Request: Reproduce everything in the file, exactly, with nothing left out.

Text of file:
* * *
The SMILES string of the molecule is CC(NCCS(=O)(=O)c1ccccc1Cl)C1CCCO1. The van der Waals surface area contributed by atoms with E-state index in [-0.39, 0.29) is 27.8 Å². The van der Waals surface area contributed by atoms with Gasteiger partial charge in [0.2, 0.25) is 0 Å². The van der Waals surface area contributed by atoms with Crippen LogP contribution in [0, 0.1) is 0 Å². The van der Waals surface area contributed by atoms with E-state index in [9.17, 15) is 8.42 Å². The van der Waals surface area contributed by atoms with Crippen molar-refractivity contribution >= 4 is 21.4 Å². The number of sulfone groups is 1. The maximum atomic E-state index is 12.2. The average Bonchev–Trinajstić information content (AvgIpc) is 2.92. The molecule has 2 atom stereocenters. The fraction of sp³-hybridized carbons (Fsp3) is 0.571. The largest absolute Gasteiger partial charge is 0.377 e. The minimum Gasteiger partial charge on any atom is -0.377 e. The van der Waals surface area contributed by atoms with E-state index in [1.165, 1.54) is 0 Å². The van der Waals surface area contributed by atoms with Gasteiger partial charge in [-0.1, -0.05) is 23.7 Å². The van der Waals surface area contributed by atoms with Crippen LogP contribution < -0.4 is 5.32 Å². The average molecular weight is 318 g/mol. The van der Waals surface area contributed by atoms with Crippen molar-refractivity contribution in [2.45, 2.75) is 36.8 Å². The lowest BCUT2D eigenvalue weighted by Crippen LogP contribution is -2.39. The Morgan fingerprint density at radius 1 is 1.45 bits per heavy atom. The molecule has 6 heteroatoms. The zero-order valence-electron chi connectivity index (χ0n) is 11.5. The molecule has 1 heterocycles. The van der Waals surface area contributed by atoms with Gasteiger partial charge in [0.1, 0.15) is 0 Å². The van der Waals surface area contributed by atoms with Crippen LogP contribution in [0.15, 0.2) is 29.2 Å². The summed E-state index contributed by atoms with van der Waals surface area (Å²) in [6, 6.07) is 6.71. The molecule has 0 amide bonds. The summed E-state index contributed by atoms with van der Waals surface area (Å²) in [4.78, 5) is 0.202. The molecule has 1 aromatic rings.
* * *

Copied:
The SMILES string of the molecule is CC(NCCS(=O)(=O)c1ccccc1Cl)C1CCCO1. The van der Waals surface area contributed by atoms with E-state index in [-0.39, 0.29) is 27.8 Å². The van der Waals surface area contributed by atoms with Gasteiger partial charge in [0.2, 0.25) is 0 Å². The van der Waals surface area contributed by atoms with Crippen LogP contribution in [0, 0.1) is 0 Å². The van der Waals surface area contributed by atoms with E-state index in [9.17, 15) is 8.42 Å². The van der Waals surface area contributed by atoms with Crippen molar-refractivity contribution >= 4 is 21.4 Å². The number of sulfone groups is 1. The maximum atomic E-state index is 12.2. The average Bonchev–Trinajstić information content (AvgIpc) is 2.92. The molecule has 2 atom stereocenters. The fraction of sp³-hybridized carbons (Fsp3) is 0.571. The largest absolute Gasteiger partial charge is 0.377 e. The minimum Gasteiger partial charge on any atom is -0.377 e. The van der Waals surface area contributed by atoms with E-state index in [1.165, 1.54) is 0 Å². The van der Waals surface area contributed by atoms with Gasteiger partial charge in [-0.1, -0.05) is 23.7 Å². The van der Waals surface area contributed by atoms with Crippen LogP contribution < -0.4 is 5.32 Å². The average molecular weight is 318 g/mol. The van der Waals surface area contributed by atoms with Crippen molar-refractivity contribution in [2.45, 2.75) is 36.8 Å². The lowest BCUT2D eigenvalue weighted by Crippen LogP contribution is -2.39. The Morgan fingerprint density at radius 1 is 1.45 bits per heavy atom. The molecule has 6 heteroatoms. The zero-order valence-electron chi connectivity index (χ0n) is 11.5. The molecule has 1 heterocycles. The van der Waals surface area contributed by atoms with Gasteiger partial charge in [0.1, 0.15) is 0 Å². The van der Waals surface area contributed by atoms with Crippen LogP contribution in [0.15, 0.2) is 29.2 Å². The summed E-state index contributed by atoms with van der Waals surface area (Å²) in [6, 6.07) is 6.71. The molecule has 0 amide bonds. The summed E-state index contributed by atoms with van der Waals surface area (Å²) in [4.78, 5) is 0.202. The molecule has 1 aromatic rings.